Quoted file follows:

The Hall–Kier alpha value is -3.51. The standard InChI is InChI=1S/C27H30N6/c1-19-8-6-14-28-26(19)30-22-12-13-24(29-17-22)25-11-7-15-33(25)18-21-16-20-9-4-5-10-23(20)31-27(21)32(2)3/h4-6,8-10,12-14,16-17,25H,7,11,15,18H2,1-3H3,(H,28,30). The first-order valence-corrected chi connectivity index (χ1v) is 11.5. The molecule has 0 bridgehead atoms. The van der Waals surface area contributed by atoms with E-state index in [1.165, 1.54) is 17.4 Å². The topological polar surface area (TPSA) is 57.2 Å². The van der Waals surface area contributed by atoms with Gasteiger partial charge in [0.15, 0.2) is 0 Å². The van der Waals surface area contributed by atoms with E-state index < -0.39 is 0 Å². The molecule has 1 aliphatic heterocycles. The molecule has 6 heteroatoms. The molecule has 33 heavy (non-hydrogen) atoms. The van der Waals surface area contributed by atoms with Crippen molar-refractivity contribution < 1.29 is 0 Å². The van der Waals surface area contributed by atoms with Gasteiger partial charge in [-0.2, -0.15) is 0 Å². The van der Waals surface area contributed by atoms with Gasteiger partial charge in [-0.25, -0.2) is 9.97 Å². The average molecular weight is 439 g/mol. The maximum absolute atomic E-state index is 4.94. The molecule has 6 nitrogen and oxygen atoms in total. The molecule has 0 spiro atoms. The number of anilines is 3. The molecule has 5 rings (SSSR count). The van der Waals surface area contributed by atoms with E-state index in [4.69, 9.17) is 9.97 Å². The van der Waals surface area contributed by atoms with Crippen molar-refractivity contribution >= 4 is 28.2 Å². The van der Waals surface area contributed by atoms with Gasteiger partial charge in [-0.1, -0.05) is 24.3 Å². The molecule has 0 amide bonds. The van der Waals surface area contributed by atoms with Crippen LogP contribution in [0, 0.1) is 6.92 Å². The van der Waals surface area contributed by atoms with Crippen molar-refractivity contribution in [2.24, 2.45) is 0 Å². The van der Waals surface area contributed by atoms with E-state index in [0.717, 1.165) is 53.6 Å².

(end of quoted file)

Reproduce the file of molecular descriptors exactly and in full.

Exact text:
The Hall–Kier alpha value is -3.51. The standard InChI is InChI=1S/C27H30N6/c1-19-8-6-14-28-26(19)30-22-12-13-24(29-17-22)25-11-7-15-33(25)18-21-16-20-9-4-5-10-23(20)31-27(21)32(2)3/h4-6,8-10,12-14,16-17,25H,7,11,15,18H2,1-3H3,(H,28,30). The first-order valence-corrected chi connectivity index (χ1v) is 11.5. The molecule has 0 bridgehead atoms. The van der Waals surface area contributed by atoms with E-state index in [1.165, 1.54) is 17.4 Å². The topological polar surface area (TPSA) is 57.2 Å². The van der Waals surface area contributed by atoms with Gasteiger partial charge in [0.15, 0.2) is 0 Å². The van der Waals surface area contributed by atoms with E-state index < -0.39 is 0 Å². The molecule has 1 aliphatic heterocycles. The molecule has 6 heteroatoms. The molecule has 33 heavy (non-hydrogen) atoms. The van der Waals surface area contributed by atoms with Crippen molar-refractivity contribution < 1.29 is 0 Å². The van der Waals surface area contributed by atoms with Gasteiger partial charge in [-0.2, -0.15) is 0 Å². The van der Waals surface area contributed by atoms with Gasteiger partial charge in [-0.25, -0.2) is 9.97 Å². The average molecular weight is 439 g/mol. The maximum absolute atomic E-state index is 4.94. The molecule has 6 nitrogen and oxygen atoms in total. The molecule has 0 spiro atoms. The number of anilines is 3. The molecule has 5 rings (SSSR count). The van der Waals surface area contributed by atoms with E-state index in [4.69, 9.17) is 9.97 Å². The van der Waals surface area contributed by atoms with Crippen molar-refractivity contribution >= 4 is 28.2 Å². The van der Waals surface area contributed by atoms with Gasteiger partial charge in [-0.1, -0.05) is 24.3 Å². The molecule has 0 amide bonds. The van der Waals surface area contributed by atoms with Crippen LogP contribution in [0, 0.1) is 6.92 Å². The van der Waals surface area contributed by atoms with Crippen molar-refractivity contribution in [2.24, 2.45) is 0 Å². The van der Waals surface area contributed by atoms with E-state index in [0.717, 1.165) is 53.6 Å².